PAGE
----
lightweight, strong, corrosion resistant, and a highly efficient
conductor (aluminum has twice the conductivity, per pound, of
copper)—rendering it the material of choice for transmitting power
from generating stations to homes and businesses. It is also infinitely
recyclable, making it a perfect fit for today’s environment.
In 2010, electrical market applications rose 13.1 percent, to 1.472
billion pounds. Shipments of ACSR, bare cable, and insulated wire and
cable products totaled 631 million pounds, off 11 million pounds from
the previous year. The North American electrical market was the fourth
largest for aluminum, accounting for 7.3 percent of all aluminum
shipments during the year.
From Metal Processing to Fabrication and Components
Aluminum originates as an oxide called alumina. Because aluminum
itself does not occur in nature as a metal, the processing of aluminum
took a giant leap forward with the advent of electricity.
Deposits of bauxite ore are mined and refined into alumina - one of
the feedstocks for aluminum metal. Then alumina and
electricity are combined in a cell with a molten electrolyte called
cryolite. Direct current electricity is passed from a consumable carbon
anode into the cryolite, splitting the aluminum oxide into molten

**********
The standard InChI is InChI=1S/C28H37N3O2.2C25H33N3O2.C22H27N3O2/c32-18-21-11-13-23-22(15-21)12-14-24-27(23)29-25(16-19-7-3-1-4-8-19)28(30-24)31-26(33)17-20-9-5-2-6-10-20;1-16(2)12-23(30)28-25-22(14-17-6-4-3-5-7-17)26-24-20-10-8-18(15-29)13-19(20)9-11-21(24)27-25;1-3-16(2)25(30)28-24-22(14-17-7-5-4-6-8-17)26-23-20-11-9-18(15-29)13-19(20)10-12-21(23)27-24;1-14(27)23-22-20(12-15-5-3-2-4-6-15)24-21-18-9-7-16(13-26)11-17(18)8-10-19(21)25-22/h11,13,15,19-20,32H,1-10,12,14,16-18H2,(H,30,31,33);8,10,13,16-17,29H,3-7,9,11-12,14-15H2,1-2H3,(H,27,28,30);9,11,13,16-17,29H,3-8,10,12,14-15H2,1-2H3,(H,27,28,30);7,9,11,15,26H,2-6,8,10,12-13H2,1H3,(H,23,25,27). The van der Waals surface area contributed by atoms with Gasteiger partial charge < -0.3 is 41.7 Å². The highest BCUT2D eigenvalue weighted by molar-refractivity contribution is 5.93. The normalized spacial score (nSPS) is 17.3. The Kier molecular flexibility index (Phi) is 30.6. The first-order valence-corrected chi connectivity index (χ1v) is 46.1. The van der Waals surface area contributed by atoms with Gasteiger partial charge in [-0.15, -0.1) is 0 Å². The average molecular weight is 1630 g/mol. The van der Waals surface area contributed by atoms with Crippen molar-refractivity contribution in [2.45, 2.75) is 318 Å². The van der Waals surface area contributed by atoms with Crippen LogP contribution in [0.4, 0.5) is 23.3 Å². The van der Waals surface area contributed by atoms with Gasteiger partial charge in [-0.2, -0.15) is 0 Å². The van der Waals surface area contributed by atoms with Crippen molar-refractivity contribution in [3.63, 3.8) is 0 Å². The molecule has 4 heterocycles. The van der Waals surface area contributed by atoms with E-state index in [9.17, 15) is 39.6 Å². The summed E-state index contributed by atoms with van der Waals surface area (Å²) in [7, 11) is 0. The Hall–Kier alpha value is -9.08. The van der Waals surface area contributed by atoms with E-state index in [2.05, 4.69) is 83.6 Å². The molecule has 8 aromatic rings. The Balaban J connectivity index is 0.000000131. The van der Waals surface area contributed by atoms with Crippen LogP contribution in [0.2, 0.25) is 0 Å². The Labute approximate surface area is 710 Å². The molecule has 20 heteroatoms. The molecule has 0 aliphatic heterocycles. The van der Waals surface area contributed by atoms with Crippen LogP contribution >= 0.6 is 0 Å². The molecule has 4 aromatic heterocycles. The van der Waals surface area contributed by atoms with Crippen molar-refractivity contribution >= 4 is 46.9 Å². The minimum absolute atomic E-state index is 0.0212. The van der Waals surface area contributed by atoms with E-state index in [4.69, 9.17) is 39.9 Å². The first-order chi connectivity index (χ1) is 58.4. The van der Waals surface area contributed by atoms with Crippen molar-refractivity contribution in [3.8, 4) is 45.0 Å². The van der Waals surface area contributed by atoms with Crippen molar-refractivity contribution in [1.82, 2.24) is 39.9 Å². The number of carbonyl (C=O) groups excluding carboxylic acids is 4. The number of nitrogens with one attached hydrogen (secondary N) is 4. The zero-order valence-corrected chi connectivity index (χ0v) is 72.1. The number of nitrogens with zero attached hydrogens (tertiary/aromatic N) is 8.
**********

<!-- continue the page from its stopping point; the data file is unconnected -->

aluminum metal and carbon-dioxide.
The molten aluminum collects at the bottom of the cell and is
periodically "tapped" into a crucible and cast into ingots. While
continual progress has been made over the 125-year history of
aluminum processing to reduce the amount of electricity used, there are
currently no viable alternatives to the electrometallurgical
However, between materials recovery and ongoing innovative research
and development efforts, the aluminum industry is constantly searching
for ways in which energy and costs can be reduced. In the past two
decades, the energy efficiency of the production of metal has been
improved by about 20 percent.
The North American aluminum supply is comprised of three basic
Imports (of primary and secondary ingot and mill products)
Recycled (metal recovered from scrap, also known as secondary
In 2009, the aluminum supply in North America totaled 17.83
billion pounds, a decrease of 19.6 percent from 2008. Just under 50
percent of the aluminum used in North America comes from domestically
produced primary aluminum while about 30 percent is derived from
recycled materials. The remainder is imported.
The automotive industry is the largest market for aluminum castings, and
cast products make up more than half of the aluminum used in cars. Cast